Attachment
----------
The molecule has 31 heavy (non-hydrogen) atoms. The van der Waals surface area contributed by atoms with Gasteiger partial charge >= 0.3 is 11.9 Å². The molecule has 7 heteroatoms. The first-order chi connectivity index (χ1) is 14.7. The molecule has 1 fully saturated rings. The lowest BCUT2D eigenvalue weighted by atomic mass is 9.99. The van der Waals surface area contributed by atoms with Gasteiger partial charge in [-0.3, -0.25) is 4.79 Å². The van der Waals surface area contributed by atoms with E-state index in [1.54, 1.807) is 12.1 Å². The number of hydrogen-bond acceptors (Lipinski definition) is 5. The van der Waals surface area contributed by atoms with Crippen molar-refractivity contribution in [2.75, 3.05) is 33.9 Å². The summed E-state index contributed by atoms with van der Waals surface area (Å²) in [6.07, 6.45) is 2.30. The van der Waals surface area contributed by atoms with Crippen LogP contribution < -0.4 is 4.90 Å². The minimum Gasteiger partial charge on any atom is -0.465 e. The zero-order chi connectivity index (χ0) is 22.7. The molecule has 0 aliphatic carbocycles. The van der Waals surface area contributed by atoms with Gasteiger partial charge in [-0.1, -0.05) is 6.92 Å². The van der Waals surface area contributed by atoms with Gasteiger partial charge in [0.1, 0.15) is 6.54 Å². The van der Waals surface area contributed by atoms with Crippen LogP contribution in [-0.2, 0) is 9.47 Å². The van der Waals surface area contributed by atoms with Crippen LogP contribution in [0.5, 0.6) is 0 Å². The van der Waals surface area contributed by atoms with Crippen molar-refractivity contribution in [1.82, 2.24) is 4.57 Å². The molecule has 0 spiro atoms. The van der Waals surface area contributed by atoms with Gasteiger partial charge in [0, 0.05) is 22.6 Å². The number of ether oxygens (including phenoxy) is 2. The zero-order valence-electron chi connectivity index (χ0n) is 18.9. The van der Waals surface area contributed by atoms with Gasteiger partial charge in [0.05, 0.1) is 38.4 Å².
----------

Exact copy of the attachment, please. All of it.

The molecule has 31 heavy (non-hydrogen) atoms. The van der Waals surface area contributed by atoms with Gasteiger partial charge >= 0.3 is 11.9 Å². The molecule has 7 heteroatoms. The first-order chi connectivity index (χ1) is 14.7. The molecule has 1 fully saturated rings. The lowest BCUT2D eigenvalue weighted by atomic mass is 9.99. The van der Waals surface area contributed by atoms with Gasteiger partial charge in [-0.3, -0.25) is 4.79 Å². The van der Waals surface area contributed by atoms with E-state index in [1.54, 1.807) is 12.1 Å². The number of hydrogen-bond acceptors (Lipinski definition) is 5. The van der Waals surface area contributed by atoms with Crippen molar-refractivity contribution in [2.75, 3.05) is 33.9 Å². The summed E-state index contributed by atoms with van der Waals surface area (Å²) in [6.07, 6.45) is 2.30. The van der Waals surface area contributed by atoms with Crippen LogP contribution < -0.4 is 4.90 Å². The minimum Gasteiger partial charge on any atom is -0.465 e. The zero-order chi connectivity index (χ0) is 22.7. The molecule has 0 aliphatic carbocycles. The van der Waals surface area contributed by atoms with Gasteiger partial charge in [-0.1, -0.05) is 6.92 Å². The van der Waals surface area contributed by atoms with Gasteiger partial charge in [0.1, 0.15) is 6.54 Å². The van der Waals surface area contributed by atoms with Crippen LogP contribution in [-0.2, 0) is 9.47 Å². The van der Waals surface area contributed by atoms with Crippen LogP contribution in [0.5, 0.6) is 0 Å². The van der Waals surface area contributed by atoms with Crippen molar-refractivity contribution in [1.82, 2.24) is 4.57 Å². The molecule has 0 spiro atoms. The van der Waals surface area contributed by atoms with Gasteiger partial charge in [0, 0.05) is 22.6 Å². The number of ether oxygens (including phenoxy) is 2. The zero-order valence-electron chi connectivity index (χ0n) is 18.9. The van der Waals surface area contributed by atoms with Gasteiger partial charge in [0.05, 0.1) is 38.4 Å².